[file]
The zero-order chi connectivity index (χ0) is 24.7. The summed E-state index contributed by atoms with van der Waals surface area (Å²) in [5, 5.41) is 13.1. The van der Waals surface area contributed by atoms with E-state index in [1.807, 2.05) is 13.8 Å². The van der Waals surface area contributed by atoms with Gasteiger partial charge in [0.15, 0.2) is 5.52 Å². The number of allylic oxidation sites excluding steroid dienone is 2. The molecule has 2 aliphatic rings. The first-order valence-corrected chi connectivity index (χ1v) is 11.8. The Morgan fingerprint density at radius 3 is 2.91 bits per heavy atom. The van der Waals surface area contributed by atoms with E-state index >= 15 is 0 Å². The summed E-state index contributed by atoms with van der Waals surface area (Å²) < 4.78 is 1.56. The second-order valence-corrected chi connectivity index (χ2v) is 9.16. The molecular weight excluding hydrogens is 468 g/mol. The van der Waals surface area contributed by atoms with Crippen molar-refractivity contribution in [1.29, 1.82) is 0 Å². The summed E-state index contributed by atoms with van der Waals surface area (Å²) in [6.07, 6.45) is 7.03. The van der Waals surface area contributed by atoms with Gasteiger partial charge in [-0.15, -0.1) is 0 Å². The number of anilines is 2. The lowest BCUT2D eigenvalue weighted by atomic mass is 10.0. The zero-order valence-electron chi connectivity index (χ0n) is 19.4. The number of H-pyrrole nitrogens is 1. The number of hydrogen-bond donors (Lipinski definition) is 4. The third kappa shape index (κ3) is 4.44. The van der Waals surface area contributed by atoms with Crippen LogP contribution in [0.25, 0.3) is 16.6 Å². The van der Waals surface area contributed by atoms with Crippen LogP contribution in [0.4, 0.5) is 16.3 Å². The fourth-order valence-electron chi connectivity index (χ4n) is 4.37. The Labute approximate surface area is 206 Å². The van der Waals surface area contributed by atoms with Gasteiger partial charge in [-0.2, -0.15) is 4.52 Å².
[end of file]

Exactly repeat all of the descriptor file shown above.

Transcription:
The zero-order chi connectivity index (χ0) is 24.7. The summed E-state index contributed by atoms with van der Waals surface area (Å²) in [5, 5.41) is 13.1. The van der Waals surface area contributed by atoms with E-state index in [1.807, 2.05) is 13.8 Å². The van der Waals surface area contributed by atoms with Gasteiger partial charge in [0.15, 0.2) is 5.52 Å². The number of allylic oxidation sites excluding steroid dienone is 2. The molecule has 2 aliphatic rings. The first-order valence-corrected chi connectivity index (χ1v) is 11.8. The Morgan fingerprint density at radius 3 is 2.91 bits per heavy atom. The van der Waals surface area contributed by atoms with E-state index >= 15 is 0 Å². The summed E-state index contributed by atoms with van der Waals surface area (Å²) < 4.78 is 1.56. The second-order valence-corrected chi connectivity index (χ2v) is 9.16. The molecular weight excluding hydrogens is 468 g/mol. The van der Waals surface area contributed by atoms with Crippen molar-refractivity contribution in [1.29, 1.82) is 0 Å². The summed E-state index contributed by atoms with van der Waals surface area (Å²) in [6.07, 6.45) is 7.03. The van der Waals surface area contributed by atoms with Gasteiger partial charge in [-0.15, -0.1) is 0 Å². The number of anilines is 2. The lowest BCUT2D eigenvalue weighted by atomic mass is 10.0. The zero-order valence-electron chi connectivity index (χ0n) is 19.4. The number of H-pyrrole nitrogens is 1. The number of hydrogen-bond donors (Lipinski definition) is 4. The third kappa shape index (κ3) is 4.44. The van der Waals surface area contributed by atoms with Crippen LogP contribution in [0.25, 0.3) is 16.6 Å². The van der Waals surface area contributed by atoms with Crippen LogP contribution in [0.4, 0.5) is 16.3 Å². The fourth-order valence-electron chi connectivity index (χ4n) is 4.37. The Labute approximate surface area is 206 Å². The van der Waals surface area contributed by atoms with Gasteiger partial charge in [-0.2, -0.15) is 4.52 Å².